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Woman (31) asks if she's crazy to quit finance job to work part time at Starbucks.

Woman (31) asks if she's crazy to quit finance job to work part time at Starbucks.


In a story on Reddit a woman asked a question I think a lot of us have thought about (maybe without as much security as she has): Can we quit a stressful job, for a better lifestyle that pays less? Here's her story...

I'm 31 and I have just crossed over $500k invested between my 401k and trading debt. I have $50k in a checking account to last me a couple years without work. All my money is from me working, saving, investment gains. I live in Kansas City. I don't own property but I live with my elderly parents who are almost 80 years old.

We are from Calcutta so it's not that odd for unmarried adult kids to live with parents. They are very independent both financially and in everyday life. My monthly expenses are barely $1000 since I don't pay rent. My parents absolutely refuse rent.

But on their birthdays and holidays, I give them each a stack of cash, $1000 or so and I have to force it onto them, they don't want my money since they are FI but I just want them to have it. I spend probably $20k a year including those cash gifts.

'I will stay with my parents until they pass. I refuse to ever put them in a home.'

I don't hate my job but I hate wasting 9 hours of my life here every day. I am an analyst on my company's finance team and I earn $85k gross. I want to get a part time job where I work 3 days a week to get health insurance and spending money.

I think Starbucks or Costco. I'd like to let my $500k grow to $1m in about a decade, then completely stop working. Why? Because 4% @ $1m will be enough to cover health insurance and spending.

My other idea is to get contract finance jobs where it's only a 6 month term, make $25k to cover spending + health insurance, then I have 6 months off.

I think I'm ready. I want to quit. I have my resignation letter typed up. I'm so scared. My plan is quit, decompress for a couple months, then go visit India for a month (I haven't been there since we left when I was 3 years old) then maybe start looking for part time work. Like I said, I have $50k liquidity set aside to last me a couple years.

I'm going to think more over the weekend then quit on Monday.


After reading all the input, I'm convinced I should not quit on Monday. I will take advice here to try extra hard to find part-time work. I guess many of you are right - 20 hours at Starbucks would probably feel just as shitty as 20 hours in a finance job, except I would get paid 4x more at the finance job. I don't know. I realize I should think much, much more before quitting this thing.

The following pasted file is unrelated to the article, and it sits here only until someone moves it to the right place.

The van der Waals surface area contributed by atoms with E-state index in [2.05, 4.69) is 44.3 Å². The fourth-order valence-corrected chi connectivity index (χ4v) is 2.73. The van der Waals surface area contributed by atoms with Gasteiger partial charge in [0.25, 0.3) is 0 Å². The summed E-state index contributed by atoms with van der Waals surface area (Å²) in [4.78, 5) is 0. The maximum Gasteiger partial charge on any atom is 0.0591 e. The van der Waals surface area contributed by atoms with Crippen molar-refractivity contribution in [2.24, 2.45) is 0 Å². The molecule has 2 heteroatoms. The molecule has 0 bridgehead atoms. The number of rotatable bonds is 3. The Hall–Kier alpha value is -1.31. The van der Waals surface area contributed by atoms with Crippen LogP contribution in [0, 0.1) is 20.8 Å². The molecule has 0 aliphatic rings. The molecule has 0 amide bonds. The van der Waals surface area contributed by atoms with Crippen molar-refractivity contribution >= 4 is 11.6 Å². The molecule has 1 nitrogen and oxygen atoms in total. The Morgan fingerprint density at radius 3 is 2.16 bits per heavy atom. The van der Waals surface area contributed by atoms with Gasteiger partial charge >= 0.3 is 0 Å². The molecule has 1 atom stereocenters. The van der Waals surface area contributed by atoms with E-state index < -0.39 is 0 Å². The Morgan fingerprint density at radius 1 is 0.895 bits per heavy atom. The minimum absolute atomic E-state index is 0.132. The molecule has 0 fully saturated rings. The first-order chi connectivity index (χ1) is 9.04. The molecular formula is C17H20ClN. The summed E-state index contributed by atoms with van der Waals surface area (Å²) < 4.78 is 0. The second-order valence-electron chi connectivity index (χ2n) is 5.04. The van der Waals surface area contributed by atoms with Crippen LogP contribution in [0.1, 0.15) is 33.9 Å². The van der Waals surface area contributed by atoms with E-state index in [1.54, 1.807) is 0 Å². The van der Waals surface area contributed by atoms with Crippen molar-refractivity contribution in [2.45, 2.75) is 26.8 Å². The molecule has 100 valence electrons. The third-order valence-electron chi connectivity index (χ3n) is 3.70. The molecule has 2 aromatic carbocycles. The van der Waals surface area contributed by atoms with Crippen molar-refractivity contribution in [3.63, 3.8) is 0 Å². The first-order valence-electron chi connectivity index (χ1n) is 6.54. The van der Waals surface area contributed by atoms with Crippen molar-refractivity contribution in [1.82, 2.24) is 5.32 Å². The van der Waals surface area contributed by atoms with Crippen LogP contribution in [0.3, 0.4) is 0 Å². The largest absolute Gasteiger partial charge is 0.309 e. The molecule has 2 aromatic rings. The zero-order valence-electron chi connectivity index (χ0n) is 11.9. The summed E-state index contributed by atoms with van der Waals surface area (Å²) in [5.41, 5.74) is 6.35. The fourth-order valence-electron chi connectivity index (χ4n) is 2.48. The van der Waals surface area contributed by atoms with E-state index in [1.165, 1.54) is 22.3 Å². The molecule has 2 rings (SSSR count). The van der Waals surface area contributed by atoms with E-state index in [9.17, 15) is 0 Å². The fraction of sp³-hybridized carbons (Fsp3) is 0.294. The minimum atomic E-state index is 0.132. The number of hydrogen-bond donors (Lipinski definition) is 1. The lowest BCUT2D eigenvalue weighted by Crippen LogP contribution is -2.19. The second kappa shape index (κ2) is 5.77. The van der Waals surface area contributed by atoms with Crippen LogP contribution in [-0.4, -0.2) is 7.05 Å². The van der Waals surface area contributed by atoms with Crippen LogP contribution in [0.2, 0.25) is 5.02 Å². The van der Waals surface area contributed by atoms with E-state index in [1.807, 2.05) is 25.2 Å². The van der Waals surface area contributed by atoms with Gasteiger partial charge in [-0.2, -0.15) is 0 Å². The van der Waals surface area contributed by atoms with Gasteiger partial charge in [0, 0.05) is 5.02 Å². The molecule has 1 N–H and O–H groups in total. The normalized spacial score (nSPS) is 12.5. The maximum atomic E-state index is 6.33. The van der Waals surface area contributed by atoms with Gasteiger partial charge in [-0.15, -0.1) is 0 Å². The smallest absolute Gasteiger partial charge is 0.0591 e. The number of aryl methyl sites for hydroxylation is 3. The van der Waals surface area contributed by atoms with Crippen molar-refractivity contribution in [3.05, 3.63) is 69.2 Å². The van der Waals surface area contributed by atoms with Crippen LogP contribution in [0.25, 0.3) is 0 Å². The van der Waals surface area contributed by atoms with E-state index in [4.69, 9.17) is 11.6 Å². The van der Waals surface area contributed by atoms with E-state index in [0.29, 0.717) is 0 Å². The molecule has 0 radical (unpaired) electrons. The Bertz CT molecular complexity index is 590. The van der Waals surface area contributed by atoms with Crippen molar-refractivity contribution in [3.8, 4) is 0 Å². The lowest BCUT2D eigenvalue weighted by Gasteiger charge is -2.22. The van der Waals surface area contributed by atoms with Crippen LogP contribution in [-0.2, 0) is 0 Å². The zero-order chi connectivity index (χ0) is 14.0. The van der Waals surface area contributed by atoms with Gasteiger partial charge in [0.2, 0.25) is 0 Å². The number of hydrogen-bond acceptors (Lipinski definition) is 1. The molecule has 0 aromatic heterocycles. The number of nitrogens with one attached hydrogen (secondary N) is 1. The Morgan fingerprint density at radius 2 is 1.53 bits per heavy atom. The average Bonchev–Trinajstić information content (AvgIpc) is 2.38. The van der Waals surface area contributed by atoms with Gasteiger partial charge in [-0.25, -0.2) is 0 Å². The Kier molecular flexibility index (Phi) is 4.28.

A financially independent guy I know got a job at a florist shop last June, not really to earn money but to 'meet people'. Instead, a few clients insulted him without any real reason and he resigned after two weeks of working there.

In my opinion, in all these jobs that anyone can do some people will treat you as junk, because they will judge from your position that your social status is low. That's how people are constructed, unfortunately.


Jobs like Starbucks represents a common desire for many people who work: Leave the job at the job. Too many jobs require constant communication. Some even demand its employees respond immediately to texts/phone calls after hours and on weekends.

My nephew quit an IT job because of that, they were constantly calling him, or sending tasks for him to review late in the evening. Starbucks? Show up, work begins. Leave, work ends. There's comfort in that.

The 'Barista-Fire' thing is always total shit to me, seems like it comes from folks who never worked a shit retail food service job and think it must be fun to make no money to get yelled at by entitled shits all day while having the privilege of cleaning up messes and having shit spilled on your clothes and shoes.

I'm an electrical engineer and it is known that the best paying jobs right out of college are in finance (doing FPGA). Fintech jobs are also known to totally burn you out, and most friends who got into it did it for two or three years to make bank and then left to get 'normal' jobs.

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